• Anderson, Jack (American journalist)

    Jack Anderson, (Jackson Northman Anderson), American journalist (born Oct. 19, 1922, Long Beach, Calif.—died Dec. 17, 2005, Bethesda, Md.), exposed political corruption in Washington, D.C., through his widely syndicated newspaper column, “Washington Merry-Go-Round” (1964–2004). He won a Pulitzer P

  • Anderson, Jackson Northman (American journalist)

    Jack Anderson, (Jackson Northman Anderson), American journalist (born Oct. 19, 1922, Long Beach, Calif.—died Dec. 17, 2005, Bethesda, Md.), exposed political corruption in Washington, D.C., through his widely syndicated newspaper column, “Washington Merry-Go-Round” (1964–2004). He won a Pulitzer P

  • Anderson, Jamal (American football player)

    Atlanta Falcons: …Chris Chandler and running back Jamal Anderson on offense and linebacker Jessie Tuggle on defense. The Falcons upset a 15–1 Minnesota Vikings team in the NFC championship game to earn their first Super Bowl berth, a loss to the Denver Broncos. The season after their Super Bowl appearance, however, the…

  • Anderson, James (American publisher)

    Amsterdam News: Amsterdam News was founded by James Anderson, who published the first edition on December 4, 1909. At that time there were already some 50 newspapers for blacks in the United States. Anderson produced the paper at his home on 65th Street and Amsterdam Avenue in the San Juan Hill neighbourhood…

  • Anderson, Jervis (American author)

    Jervis Anderson, Jamaican-born American biographer and journalist (born Oct. 1, 1932, Jamaica—found dead Jan. 7, 2000, New York, N.Y.), was a staff writer for The New Yorker from 1968 to 1998 and wrote highly praised biographies of African American civil rights leaders Bayard Rustin and A. Philip R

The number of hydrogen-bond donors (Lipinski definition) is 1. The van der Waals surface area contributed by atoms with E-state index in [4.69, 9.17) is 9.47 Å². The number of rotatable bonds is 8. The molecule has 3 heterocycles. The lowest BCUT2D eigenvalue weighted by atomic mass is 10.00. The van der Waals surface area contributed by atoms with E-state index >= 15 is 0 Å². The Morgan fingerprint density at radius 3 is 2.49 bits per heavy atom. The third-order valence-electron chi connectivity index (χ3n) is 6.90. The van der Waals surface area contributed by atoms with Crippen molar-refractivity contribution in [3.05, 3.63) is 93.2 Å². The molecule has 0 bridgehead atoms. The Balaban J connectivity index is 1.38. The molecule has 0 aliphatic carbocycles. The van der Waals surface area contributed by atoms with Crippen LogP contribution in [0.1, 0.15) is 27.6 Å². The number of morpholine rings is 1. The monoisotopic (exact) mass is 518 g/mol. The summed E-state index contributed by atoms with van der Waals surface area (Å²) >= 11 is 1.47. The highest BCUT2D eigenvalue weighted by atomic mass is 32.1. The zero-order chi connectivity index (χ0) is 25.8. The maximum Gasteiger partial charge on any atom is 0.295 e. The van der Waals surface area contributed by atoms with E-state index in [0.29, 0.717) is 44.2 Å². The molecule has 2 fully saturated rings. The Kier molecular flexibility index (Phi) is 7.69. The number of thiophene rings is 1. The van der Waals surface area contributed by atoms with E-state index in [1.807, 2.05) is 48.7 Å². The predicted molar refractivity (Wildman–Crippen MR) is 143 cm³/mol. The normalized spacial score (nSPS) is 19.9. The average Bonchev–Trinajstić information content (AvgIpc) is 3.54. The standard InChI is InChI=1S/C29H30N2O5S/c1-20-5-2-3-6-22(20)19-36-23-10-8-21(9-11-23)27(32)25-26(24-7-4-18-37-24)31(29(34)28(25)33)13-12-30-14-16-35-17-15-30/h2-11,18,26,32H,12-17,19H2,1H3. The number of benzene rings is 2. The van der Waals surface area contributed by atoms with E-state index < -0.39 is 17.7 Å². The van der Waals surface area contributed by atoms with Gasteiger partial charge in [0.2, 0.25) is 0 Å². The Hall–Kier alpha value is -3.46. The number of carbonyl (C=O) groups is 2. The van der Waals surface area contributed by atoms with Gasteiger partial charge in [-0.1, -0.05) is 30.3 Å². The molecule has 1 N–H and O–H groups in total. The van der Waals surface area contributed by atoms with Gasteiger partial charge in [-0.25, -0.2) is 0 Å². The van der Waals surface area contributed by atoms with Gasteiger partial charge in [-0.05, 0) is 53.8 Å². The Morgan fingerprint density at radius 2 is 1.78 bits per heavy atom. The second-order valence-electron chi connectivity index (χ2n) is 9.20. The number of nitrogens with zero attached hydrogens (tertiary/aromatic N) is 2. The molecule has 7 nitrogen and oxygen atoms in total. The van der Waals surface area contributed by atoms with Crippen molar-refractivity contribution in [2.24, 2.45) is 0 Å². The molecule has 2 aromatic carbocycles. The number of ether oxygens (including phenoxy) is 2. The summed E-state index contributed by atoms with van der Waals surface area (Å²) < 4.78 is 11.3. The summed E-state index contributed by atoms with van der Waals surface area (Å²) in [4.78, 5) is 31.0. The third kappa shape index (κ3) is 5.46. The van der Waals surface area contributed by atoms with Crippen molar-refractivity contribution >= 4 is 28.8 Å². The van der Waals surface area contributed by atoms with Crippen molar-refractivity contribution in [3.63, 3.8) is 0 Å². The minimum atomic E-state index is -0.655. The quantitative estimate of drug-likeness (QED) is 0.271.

• Anderson, John B. (American politician)

    Jimmy Carter: Presidency: …the electoral college (third-party candidate John Anderson captured 7 percent of the vote). In the late 1980s, allegations surfaced that the Reagan campaign had made a secret agreement with the government of Iran to ensure that the hostages were not released before the election (thus preventing an “October Surprise” that…

  • Anderson, John Henry (British actor and magician)

    John Henry Anderson, Scottish conjurer and actor, the first magician to demonstrate and exploit the value of advertising. Described on playbills as “Professor Anderson, the Wizard of the North,” he first performed in 1831. Seasons at Edinburgh (1837) and Glasgow (1838–39) followed. In London (1840)